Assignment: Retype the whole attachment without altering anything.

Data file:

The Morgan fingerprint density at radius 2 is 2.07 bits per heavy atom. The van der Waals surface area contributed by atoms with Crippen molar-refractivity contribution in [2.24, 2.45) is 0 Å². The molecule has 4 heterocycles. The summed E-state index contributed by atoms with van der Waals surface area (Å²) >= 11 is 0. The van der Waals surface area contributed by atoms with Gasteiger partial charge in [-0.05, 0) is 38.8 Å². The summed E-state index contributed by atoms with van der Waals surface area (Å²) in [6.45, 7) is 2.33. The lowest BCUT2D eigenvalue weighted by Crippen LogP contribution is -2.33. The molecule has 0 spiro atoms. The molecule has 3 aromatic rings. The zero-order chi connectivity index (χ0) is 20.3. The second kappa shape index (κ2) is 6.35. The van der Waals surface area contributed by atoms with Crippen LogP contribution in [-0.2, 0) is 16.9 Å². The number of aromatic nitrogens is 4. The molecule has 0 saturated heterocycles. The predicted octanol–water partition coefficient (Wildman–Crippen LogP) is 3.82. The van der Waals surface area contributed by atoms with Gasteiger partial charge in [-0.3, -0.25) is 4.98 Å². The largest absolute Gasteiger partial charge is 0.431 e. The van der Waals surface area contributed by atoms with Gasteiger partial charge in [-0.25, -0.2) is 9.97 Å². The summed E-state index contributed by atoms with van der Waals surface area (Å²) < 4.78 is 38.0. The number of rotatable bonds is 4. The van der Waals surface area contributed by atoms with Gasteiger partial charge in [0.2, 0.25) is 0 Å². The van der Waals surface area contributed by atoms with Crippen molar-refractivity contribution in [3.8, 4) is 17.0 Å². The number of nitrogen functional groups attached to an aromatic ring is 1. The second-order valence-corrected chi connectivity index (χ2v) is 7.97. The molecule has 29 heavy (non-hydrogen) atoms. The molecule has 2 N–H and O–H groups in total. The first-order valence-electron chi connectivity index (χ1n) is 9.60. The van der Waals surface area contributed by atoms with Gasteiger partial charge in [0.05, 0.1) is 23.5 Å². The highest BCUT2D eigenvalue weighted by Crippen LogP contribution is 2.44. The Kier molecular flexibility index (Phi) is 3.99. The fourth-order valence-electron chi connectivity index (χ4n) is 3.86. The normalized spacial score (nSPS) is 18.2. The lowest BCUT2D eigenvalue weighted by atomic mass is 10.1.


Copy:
The Morgan fingerprint density at radius 2 is 2.07 bits per heavy atom. The van der Waals surface area contributed by atoms with Crippen molar-refractivity contribution in [2.24, 2.45) is 0 Å². The molecule has 4 heterocycles. The summed E-state index contributed by atoms with van der Waals surface area (Å²) >= 11 is 0. The van der Waals surface area contributed by atoms with Gasteiger partial charge in [-0.05, 0) is 38.8 Å². The summed E-state index contributed by atoms with van der Waals surface area (Å²) in [6.45, 7) is 2.33. The lowest BCUT2D eigenvalue weighted by Crippen LogP contribution is -2.33. The molecule has 0 spiro atoms. The molecule has 3 aromatic rings. The zero-order chi connectivity index (χ0) is 20.3. The second kappa shape index (κ2) is 6.35. The van der Waals surface area contributed by atoms with Crippen LogP contribution in [-0.2, 0) is 16.9 Å². The number of aromatic nitrogens is 4. The molecule has 0 saturated heterocycles. The predicted octanol–water partition coefficient (Wildman–Crippen LogP) is 3.82. The van der Waals surface area contributed by atoms with Gasteiger partial charge in [-0.3, -0.25) is 4.98 Å². The largest absolute Gasteiger partial charge is 0.431 e. The van der Waals surface area contributed by atoms with Gasteiger partial charge in [-0.25, -0.2) is 9.97 Å². The summed E-state index contributed by atoms with van der Waals surface area (Å²) < 4.78 is 38.0. The number of rotatable bonds is 4. The van der Waals surface area contributed by atoms with Gasteiger partial charge in [0.2, 0.25) is 0 Å². The van der Waals surface area contributed by atoms with Crippen molar-refractivity contribution in [3.8, 4) is 17.0 Å². The number of nitrogen functional groups attached to an aromatic ring is 1. The second-order valence-corrected chi connectivity index (χ2v) is 7.97. The molecule has 29 heavy (non-hydrogen) atoms. The molecule has 2 N–H and O–H groups in total. The first-order valence-electron chi connectivity index (χ1n) is 9.60. The van der Waals surface area contributed by atoms with Gasteiger partial charge in [0.05, 0.1) is 23.5 Å². The highest BCUT2D eigenvalue weighted by Crippen LogP contribution is 2.44. The Kier molecular flexibility index (Phi) is 3.99. The fourth-order valence-electron chi connectivity index (χ4n) is 3.86. The normalized spacial score (nSPS) is 18.2. The lowest BCUT2D eigenvalue weighted by atomic mass is 10.1.